Stem cells: UN debate restarts. Luca Coscioni Association and Radical Party demand all-clear to therapeutic cloning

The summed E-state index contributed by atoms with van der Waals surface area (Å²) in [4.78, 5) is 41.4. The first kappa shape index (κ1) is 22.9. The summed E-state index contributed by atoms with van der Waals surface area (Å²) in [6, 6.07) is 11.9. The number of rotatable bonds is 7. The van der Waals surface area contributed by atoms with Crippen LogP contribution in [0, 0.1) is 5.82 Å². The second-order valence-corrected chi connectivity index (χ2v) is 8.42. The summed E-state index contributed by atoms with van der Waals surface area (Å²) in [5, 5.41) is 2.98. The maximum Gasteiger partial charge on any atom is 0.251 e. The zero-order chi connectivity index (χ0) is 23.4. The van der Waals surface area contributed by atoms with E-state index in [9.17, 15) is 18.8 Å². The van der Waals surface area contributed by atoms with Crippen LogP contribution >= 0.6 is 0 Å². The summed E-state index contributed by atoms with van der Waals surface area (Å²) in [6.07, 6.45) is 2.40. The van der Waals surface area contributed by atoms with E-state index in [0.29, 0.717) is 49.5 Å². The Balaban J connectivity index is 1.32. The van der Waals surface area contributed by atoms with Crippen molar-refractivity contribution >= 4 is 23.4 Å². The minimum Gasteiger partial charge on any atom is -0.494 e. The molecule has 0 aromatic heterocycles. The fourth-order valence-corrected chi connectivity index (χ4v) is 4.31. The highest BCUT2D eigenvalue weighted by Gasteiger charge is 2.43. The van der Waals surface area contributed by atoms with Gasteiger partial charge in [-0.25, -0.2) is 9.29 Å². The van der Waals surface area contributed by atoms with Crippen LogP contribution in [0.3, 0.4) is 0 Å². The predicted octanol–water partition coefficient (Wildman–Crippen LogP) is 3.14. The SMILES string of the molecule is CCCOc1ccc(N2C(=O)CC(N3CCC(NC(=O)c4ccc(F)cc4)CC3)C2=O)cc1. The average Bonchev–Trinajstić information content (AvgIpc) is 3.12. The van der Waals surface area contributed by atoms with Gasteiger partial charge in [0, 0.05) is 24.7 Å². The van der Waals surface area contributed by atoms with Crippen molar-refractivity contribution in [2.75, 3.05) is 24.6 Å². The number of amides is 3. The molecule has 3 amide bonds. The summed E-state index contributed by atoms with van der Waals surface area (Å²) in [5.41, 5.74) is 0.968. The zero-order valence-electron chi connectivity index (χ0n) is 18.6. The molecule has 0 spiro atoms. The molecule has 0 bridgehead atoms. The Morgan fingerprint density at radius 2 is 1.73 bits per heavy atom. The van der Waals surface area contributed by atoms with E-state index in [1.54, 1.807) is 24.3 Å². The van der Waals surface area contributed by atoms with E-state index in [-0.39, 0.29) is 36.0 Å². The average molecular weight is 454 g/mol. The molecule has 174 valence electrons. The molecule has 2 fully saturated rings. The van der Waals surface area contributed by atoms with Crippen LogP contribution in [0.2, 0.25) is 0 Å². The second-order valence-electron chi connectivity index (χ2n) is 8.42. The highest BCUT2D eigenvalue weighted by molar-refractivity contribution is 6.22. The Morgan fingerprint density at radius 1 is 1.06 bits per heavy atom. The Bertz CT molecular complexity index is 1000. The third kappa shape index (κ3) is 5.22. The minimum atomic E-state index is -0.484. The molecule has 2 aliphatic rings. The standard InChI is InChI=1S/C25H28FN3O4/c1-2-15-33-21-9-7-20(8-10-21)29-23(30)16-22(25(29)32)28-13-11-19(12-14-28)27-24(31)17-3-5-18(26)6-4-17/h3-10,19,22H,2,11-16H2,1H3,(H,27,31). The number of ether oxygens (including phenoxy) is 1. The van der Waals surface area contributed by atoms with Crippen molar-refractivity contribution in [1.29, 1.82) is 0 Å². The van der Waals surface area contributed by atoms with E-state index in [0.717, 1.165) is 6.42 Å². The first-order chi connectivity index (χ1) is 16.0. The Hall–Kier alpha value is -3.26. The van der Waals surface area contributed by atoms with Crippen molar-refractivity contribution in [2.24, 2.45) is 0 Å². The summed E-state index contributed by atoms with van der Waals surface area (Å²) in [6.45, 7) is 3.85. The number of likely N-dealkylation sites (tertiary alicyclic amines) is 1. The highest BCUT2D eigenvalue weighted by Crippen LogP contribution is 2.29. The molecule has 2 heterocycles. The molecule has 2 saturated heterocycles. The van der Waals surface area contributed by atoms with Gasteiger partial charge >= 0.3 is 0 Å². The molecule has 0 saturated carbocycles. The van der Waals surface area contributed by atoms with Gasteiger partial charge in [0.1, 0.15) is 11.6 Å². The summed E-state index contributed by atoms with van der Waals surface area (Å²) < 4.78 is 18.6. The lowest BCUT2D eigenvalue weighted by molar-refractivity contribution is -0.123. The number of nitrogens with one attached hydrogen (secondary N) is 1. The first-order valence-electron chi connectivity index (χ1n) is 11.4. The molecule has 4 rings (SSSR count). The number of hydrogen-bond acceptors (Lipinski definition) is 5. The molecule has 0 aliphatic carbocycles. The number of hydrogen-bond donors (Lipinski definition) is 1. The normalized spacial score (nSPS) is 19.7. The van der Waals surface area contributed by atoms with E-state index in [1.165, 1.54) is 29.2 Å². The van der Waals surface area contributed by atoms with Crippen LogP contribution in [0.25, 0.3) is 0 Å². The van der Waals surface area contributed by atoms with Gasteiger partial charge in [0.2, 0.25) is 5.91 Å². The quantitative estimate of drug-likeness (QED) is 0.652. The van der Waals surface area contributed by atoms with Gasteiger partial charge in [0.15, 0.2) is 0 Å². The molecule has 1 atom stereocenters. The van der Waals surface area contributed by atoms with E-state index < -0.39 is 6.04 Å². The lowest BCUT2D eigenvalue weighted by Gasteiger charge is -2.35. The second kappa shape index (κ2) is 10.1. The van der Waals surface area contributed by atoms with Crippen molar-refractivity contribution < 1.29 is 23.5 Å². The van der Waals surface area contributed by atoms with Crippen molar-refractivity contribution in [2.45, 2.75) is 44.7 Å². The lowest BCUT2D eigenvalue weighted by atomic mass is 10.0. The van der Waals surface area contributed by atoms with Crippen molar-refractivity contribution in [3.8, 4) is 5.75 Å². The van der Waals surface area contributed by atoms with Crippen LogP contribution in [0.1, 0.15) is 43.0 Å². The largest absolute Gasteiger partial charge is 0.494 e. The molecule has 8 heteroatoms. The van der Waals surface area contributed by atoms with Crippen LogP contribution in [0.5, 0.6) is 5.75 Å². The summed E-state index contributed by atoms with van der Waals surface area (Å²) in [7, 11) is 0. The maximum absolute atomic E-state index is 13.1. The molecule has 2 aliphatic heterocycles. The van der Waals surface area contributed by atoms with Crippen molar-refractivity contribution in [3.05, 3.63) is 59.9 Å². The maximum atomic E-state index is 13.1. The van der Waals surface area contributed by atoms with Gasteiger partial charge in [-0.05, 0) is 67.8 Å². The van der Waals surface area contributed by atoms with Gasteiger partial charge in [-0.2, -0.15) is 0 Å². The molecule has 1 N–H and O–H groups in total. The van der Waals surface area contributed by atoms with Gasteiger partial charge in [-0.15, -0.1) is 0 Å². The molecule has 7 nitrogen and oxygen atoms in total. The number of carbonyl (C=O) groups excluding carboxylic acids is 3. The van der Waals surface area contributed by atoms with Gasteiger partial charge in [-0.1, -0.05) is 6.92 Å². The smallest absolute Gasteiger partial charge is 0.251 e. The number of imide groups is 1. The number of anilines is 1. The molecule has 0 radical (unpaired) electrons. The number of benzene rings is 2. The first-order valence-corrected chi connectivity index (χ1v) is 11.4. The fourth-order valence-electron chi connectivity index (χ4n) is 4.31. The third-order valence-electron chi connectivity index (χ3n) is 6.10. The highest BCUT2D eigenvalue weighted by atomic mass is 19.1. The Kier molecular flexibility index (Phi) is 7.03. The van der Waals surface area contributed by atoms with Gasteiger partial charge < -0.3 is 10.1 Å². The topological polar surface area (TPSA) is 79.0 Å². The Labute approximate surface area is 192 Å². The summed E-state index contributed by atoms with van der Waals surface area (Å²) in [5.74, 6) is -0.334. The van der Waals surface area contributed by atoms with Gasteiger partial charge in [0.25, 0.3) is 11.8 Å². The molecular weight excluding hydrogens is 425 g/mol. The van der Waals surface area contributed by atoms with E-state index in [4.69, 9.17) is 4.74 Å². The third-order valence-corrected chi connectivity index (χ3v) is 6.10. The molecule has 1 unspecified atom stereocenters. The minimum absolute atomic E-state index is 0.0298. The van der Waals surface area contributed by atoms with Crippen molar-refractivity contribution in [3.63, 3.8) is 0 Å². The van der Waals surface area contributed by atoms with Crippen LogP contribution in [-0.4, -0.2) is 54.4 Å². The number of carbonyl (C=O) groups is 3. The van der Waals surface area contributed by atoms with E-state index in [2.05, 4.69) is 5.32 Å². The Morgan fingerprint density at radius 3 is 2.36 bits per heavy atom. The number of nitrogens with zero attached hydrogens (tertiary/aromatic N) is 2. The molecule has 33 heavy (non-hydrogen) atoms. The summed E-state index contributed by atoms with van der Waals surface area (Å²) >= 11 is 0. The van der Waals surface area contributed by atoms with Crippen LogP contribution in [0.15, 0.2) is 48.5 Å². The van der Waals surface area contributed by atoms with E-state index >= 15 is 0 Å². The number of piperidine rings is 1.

Marco Cappato (MEP, Secretary-General of Luca Coscioni Association LCA) and Marco Perduca (Senator of the Italian Republic, Vice-president of Nonviolent Radical Party) asked to the UNESCO International Bioethics Committee to approve the technique of nuclear transfer – improperly called “therapeutic cloning�?- but above all to let the scientific research free to discover new treatments. The UNESCO International Bioethics Committee – composed of a committee of experts (IBC) and a intergovernmental one, in which 36 countries are represented (IGBC) - will hold a meeting in Paris next October 28-31 in order to discuss about human cloning. These two committees will discuss an article of the UNESCO 1997 Declaration on human genome, stating that the practices which are contrary to human dignity shall not be permitted, in particular “the reproductive cloning of human beings�?. The Declaration is not binding in itself, however the Governments and the international organizations concerned in these issues are invited to identify such practices and to take the measures necessary to ensure that the principles set out in that declaration are respected. In fact, it has been like that, seen that more than 50 countries have been conforming with it since 1997. The LCA and the Nonviolent Radical Party, NGO in “Category One Consultative Status�? with UN, asked to take part in the activities of the Committee as observers with right of speech. In a letter sent to the UNESCO International Bioethics Committee, Cappato and Perduca reminded the several activities organized by LCA and the Radical Party in favor of scientific research: in 2004, the plea against the UN ban of the research on human embryonic stem cells for therapeutic purposes was undersigned by 1,500 scientists, politicians, patients but first of all 77 Nobel laureates; in 2006, a petition calling on the European Parliament to ensure that the Seventh Framework Programme on Research at least confirmed the funding of research projects on stem cells was undersigned by 2,500 people, including 11 Nobel laureates. Cappato and Perduca say: “Unfortunately research on hESCs is still prohibited in the countries of the several “blocks�? which challenge freedom of research and cure at every turn. We do hope that this “new international initiative�? forecasted by UNESCO could represent a unique opportunity to appeal for a removal of obstacles to nuclear transfer�?, but above all “we would be pleased and relieved to record a slight progress towards freedom of research and cure. Or at least slightly less prohibitions�?.